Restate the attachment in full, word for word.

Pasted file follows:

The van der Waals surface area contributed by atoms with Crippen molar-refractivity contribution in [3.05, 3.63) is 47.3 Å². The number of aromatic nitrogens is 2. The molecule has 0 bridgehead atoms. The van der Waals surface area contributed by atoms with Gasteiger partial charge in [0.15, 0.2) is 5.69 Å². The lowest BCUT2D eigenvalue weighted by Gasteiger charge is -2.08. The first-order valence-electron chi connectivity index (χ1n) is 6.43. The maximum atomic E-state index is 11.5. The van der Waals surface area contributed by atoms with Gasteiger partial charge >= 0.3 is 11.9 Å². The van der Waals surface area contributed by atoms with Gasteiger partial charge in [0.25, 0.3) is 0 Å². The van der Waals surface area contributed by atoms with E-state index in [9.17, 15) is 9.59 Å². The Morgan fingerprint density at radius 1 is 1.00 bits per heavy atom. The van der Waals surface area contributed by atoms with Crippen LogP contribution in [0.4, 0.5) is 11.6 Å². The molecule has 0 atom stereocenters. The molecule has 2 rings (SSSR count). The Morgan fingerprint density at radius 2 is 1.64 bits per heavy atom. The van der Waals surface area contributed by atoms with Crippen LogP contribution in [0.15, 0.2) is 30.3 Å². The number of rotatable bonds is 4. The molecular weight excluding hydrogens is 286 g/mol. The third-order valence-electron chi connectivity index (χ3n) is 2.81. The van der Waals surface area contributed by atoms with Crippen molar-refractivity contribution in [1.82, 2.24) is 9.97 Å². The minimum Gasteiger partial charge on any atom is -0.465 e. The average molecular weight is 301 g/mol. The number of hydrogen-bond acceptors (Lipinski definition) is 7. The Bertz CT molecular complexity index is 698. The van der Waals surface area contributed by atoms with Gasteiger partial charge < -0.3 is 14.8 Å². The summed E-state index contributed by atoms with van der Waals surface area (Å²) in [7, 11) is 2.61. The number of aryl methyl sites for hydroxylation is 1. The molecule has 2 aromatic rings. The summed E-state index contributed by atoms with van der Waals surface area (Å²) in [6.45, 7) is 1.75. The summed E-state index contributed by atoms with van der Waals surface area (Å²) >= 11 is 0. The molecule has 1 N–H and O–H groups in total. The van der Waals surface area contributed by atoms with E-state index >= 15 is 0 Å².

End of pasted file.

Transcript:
The van der Waals surface area contributed by atoms with Crippen molar-refractivity contribution in [3.05, 3.63) is 47.3 Å². The number of aromatic nitrogens is 2. The molecule has 0 bridgehead atoms. The van der Waals surface area contributed by atoms with Gasteiger partial charge in [0.15, 0.2) is 5.69 Å². The lowest BCUT2D eigenvalue weighted by Gasteiger charge is -2.08. The first-order valence-electron chi connectivity index (χ1n) is 6.43. The maximum atomic E-state index is 11.5. The van der Waals surface area contributed by atoms with Gasteiger partial charge >= 0.3 is 11.9 Å². The van der Waals surface area contributed by atoms with Gasteiger partial charge in [0.25, 0.3) is 0 Å². The van der Waals surface area contributed by atoms with E-state index in [9.17, 15) is 9.59 Å². The Morgan fingerprint density at radius 1 is 1.00 bits per heavy atom. The van der Waals surface area contributed by atoms with Crippen LogP contribution in [0.4, 0.5) is 11.6 Å². The molecule has 0 atom stereocenters. The molecule has 2 rings (SSSR count). The Morgan fingerprint density at radius 2 is 1.64 bits per heavy atom. The van der Waals surface area contributed by atoms with Crippen LogP contribution in [0.15, 0.2) is 30.3 Å². The number of rotatable bonds is 4. The molecular weight excluding hydrogens is 286 g/mol. The third-order valence-electron chi connectivity index (χ3n) is 2.81. The van der Waals surface area contributed by atoms with Crippen molar-refractivity contribution in [1.82, 2.24) is 9.97 Å². The minimum Gasteiger partial charge on any atom is -0.465 e. The average molecular weight is 301 g/mol. The number of hydrogen-bond acceptors (Lipinski definition) is 7. The Bertz CT molecular complexity index is 698. The van der Waals surface area contributed by atoms with Gasteiger partial charge < -0.3 is 14.8 Å². The summed E-state index contributed by atoms with van der Waals surface area (Å²) in [7, 11) is 2.61. The number of aryl methyl sites for hydroxylation is 1. The molecule has 2 aromatic rings. The summed E-state index contributed by atoms with van der Waals surface area (Å²) in [6.45, 7) is 1.75. The summed E-state index contributed by atoms with van der Waals surface area (Å²) >= 11 is 0. The molecule has 1 N–H and O–H groups in total. The van der Waals surface area contributed by atoms with E-state index >= 15 is 0 Å².